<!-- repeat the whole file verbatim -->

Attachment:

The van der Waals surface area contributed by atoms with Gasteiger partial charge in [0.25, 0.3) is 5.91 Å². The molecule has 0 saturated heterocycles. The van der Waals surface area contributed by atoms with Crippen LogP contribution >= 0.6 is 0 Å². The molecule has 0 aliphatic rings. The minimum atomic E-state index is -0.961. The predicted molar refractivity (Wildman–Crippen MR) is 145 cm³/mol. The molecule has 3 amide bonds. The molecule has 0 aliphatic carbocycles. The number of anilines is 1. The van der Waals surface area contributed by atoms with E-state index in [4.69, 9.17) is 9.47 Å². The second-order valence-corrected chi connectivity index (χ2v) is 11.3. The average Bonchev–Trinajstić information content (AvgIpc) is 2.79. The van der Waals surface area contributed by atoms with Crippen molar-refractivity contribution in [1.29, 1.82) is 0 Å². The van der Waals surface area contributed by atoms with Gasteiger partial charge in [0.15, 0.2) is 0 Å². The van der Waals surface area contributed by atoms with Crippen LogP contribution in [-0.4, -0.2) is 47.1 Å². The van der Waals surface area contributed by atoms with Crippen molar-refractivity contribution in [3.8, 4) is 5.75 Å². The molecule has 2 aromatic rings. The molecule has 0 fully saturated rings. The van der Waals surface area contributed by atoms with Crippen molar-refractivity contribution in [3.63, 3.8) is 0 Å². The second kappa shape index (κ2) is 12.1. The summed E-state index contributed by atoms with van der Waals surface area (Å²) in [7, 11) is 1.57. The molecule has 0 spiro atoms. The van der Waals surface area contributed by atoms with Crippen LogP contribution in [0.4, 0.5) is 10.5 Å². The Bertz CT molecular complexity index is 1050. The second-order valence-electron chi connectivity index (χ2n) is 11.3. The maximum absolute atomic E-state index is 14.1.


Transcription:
The van der Waals surface area contributed by atoms with Gasteiger partial charge in [0.25, 0.3) is 5.91 Å². The molecule has 0 saturated heterocycles. The van der Waals surface area contributed by atoms with Crippen LogP contribution >= 0.6 is 0 Å². The molecule has 0 aliphatic rings. The minimum atomic E-state index is -0.961. The predicted molar refractivity (Wildman–Crippen MR) is 145 cm³/mol. The molecule has 3 amide bonds. The molecule has 0 aliphatic carbocycles. The number of anilines is 1. The van der Waals surface area contributed by atoms with E-state index in [4.69, 9.17) is 9.47 Å². The second-order valence-corrected chi connectivity index (χ2v) is 11.3. The average Bonchev–Trinajstić information content (AvgIpc) is 2.79. The van der Waals surface area contributed by atoms with Crippen molar-refractivity contribution in [1.29, 1.82) is 0 Å². The van der Waals surface area contributed by atoms with Gasteiger partial charge in [0.15, 0.2) is 0 Å². The van der Waals surface area contributed by atoms with Crippen LogP contribution in [-0.4, -0.2) is 47.1 Å². The van der Waals surface area contributed by atoms with Crippen molar-refractivity contribution in [3.8, 4) is 5.75 Å². The molecule has 2 aromatic rings. The molecule has 0 fully saturated rings. The van der Waals surface area contributed by atoms with Crippen molar-refractivity contribution in [3.63, 3.8) is 0 Å². The second kappa shape index (κ2) is 12.1. The summed E-state index contributed by atoms with van der Waals surface area (Å²) in [7, 11) is 1.57. The molecule has 0 spiro atoms. The van der Waals surface area contributed by atoms with Crippen LogP contribution in [0.4, 0.5) is 10.5 Å². The Bertz CT molecular complexity index is 1050. The second-order valence-electron chi connectivity index (χ2n) is 11.3. The maximum absolute atomic E-state index is 14.1.